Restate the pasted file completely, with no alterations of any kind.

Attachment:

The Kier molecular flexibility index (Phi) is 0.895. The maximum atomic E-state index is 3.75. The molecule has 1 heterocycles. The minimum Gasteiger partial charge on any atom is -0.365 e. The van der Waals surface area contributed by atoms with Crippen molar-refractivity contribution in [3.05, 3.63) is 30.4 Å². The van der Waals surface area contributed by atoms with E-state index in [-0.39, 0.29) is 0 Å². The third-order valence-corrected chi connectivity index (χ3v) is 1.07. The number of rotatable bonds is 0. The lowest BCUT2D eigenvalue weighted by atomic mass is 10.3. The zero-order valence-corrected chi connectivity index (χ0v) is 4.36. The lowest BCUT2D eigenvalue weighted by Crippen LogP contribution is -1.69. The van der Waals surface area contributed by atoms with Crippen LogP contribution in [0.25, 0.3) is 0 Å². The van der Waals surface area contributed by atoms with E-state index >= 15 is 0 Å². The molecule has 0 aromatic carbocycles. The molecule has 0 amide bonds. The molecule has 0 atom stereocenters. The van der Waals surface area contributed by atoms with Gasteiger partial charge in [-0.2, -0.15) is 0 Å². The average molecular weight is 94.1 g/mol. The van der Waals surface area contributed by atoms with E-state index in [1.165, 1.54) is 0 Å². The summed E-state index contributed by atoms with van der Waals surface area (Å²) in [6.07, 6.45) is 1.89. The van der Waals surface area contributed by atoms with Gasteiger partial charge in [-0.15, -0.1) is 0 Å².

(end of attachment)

The Kier molecular flexibility index (Phi) is 0.895. The maximum atomic E-state index is 3.75. The molecule has 1 heterocycles. The minimum Gasteiger partial charge on any atom is -0.365 e. The van der Waals surface area contributed by atoms with Crippen molar-refractivity contribution in [3.05, 3.63) is 30.4 Å². The van der Waals surface area contributed by atoms with E-state index in [-0.39, 0.29) is 0 Å². The third-order valence-corrected chi connectivity index (χ3v) is 1.07. The number of rotatable bonds is 0. The lowest BCUT2D eigenvalue weighted by atomic mass is 10.3. The zero-order valence-corrected chi connectivity index (χ0v) is 4.36. The lowest BCUT2D eigenvalue weighted by Crippen LogP contribution is -1.69. The van der Waals surface area contributed by atoms with Crippen LogP contribution in [0.25, 0.3) is 0 Å². The van der Waals surface area contributed by atoms with E-state index >= 15 is 0 Å². The molecule has 0 aromatic carbocycles. The molecule has 0 amide bonds. The molecule has 0 atom stereocenters. The van der Waals surface area contributed by atoms with Gasteiger partial charge in [-0.2, -0.15) is 0 Å². The average molecular weight is 94.1 g/mol. The van der Waals surface area contributed by atoms with E-state index in [1.165, 1.54) is 0 Å². The summed E-state index contributed by atoms with van der Waals surface area (Å²) in [6.07, 6.45) is 1.89. The van der Waals surface area contributed by atoms with Gasteiger partial charge in [-0.15, -0.1) is 0 Å².